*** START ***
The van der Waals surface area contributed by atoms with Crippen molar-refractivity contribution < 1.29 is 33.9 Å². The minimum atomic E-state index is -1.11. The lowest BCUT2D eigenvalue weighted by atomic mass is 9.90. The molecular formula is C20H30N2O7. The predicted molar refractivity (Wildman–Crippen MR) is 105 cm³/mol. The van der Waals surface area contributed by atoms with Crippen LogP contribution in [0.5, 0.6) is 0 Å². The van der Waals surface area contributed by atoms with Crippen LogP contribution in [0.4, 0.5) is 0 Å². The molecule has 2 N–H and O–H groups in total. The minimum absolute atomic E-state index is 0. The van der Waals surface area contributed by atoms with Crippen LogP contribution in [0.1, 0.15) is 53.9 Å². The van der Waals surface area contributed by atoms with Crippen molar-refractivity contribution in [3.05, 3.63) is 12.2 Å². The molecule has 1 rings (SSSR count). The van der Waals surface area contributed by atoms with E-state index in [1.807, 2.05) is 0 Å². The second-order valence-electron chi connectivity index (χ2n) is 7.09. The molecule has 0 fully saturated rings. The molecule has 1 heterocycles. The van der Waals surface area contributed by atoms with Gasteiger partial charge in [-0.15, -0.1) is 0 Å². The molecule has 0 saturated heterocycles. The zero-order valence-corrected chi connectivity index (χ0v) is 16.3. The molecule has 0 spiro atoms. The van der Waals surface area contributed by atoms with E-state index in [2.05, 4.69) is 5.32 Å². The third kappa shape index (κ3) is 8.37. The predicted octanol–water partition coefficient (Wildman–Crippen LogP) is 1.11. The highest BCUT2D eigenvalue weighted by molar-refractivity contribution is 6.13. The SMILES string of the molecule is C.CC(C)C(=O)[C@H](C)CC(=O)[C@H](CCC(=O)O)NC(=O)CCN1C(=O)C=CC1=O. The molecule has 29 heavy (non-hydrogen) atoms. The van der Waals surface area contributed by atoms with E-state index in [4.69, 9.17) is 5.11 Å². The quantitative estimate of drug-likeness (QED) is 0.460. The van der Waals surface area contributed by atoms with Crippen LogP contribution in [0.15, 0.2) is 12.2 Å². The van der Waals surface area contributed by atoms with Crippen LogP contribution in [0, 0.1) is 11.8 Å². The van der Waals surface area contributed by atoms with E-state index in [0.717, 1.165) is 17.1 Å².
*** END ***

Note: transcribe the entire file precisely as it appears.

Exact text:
The van der Waals surface area contributed by atoms with Crippen molar-refractivity contribution < 1.29 is 33.9 Å². The minimum atomic E-state index is -1.11. The lowest BCUT2D eigenvalue weighted by atomic mass is 9.90. The molecular formula is C20H30N2O7. The predicted molar refractivity (Wildman–Crippen MR) is 105 cm³/mol. The van der Waals surface area contributed by atoms with Crippen LogP contribution in [0.5, 0.6) is 0 Å². The van der Waals surface area contributed by atoms with Crippen LogP contribution in [0.4, 0.5) is 0 Å². The molecule has 2 N–H and O–H groups in total. The minimum absolute atomic E-state index is 0. The van der Waals surface area contributed by atoms with Crippen LogP contribution in [0.1, 0.15) is 53.9 Å². The van der Waals surface area contributed by atoms with Crippen molar-refractivity contribution in [3.05, 3.63) is 12.2 Å². The molecule has 1 rings (SSSR count). The van der Waals surface area contributed by atoms with E-state index in [1.807, 2.05) is 0 Å². The second-order valence-electron chi connectivity index (χ2n) is 7.09. The molecule has 0 fully saturated rings. The molecule has 1 heterocycles. The van der Waals surface area contributed by atoms with Gasteiger partial charge in [-0.15, -0.1) is 0 Å². The molecule has 0 saturated heterocycles. The zero-order valence-corrected chi connectivity index (χ0v) is 16.3. The molecule has 0 spiro atoms. The van der Waals surface area contributed by atoms with E-state index in [2.05, 4.69) is 5.32 Å². The third kappa shape index (κ3) is 8.37. The predicted octanol–water partition coefficient (Wildman–Crippen LogP) is 1.11. The highest BCUT2D eigenvalue weighted by molar-refractivity contribution is 6.13. The SMILES string of the molecule is C.CC(C)C(=O)[C@H](C)CC(=O)[C@H](CCC(=O)O)NC(=O)CCN1C(=O)C=CC1=O. The molecule has 29 heavy (non-hydrogen) atoms. The van der Waals surface area contributed by atoms with E-state index in [4.69, 9.17) is 5.11 Å². The quantitative estimate of drug-likeness (QED) is 0.460. The van der Waals surface area contributed by atoms with Crippen LogP contribution in [0.15, 0.2) is 12.2 Å². The van der Waals surface area contributed by atoms with Crippen LogP contribution in [0, 0.1) is 11.8 Å². The van der Waals surface area contributed by atoms with E-state index in [0.717, 1.165) is 17.1 Å².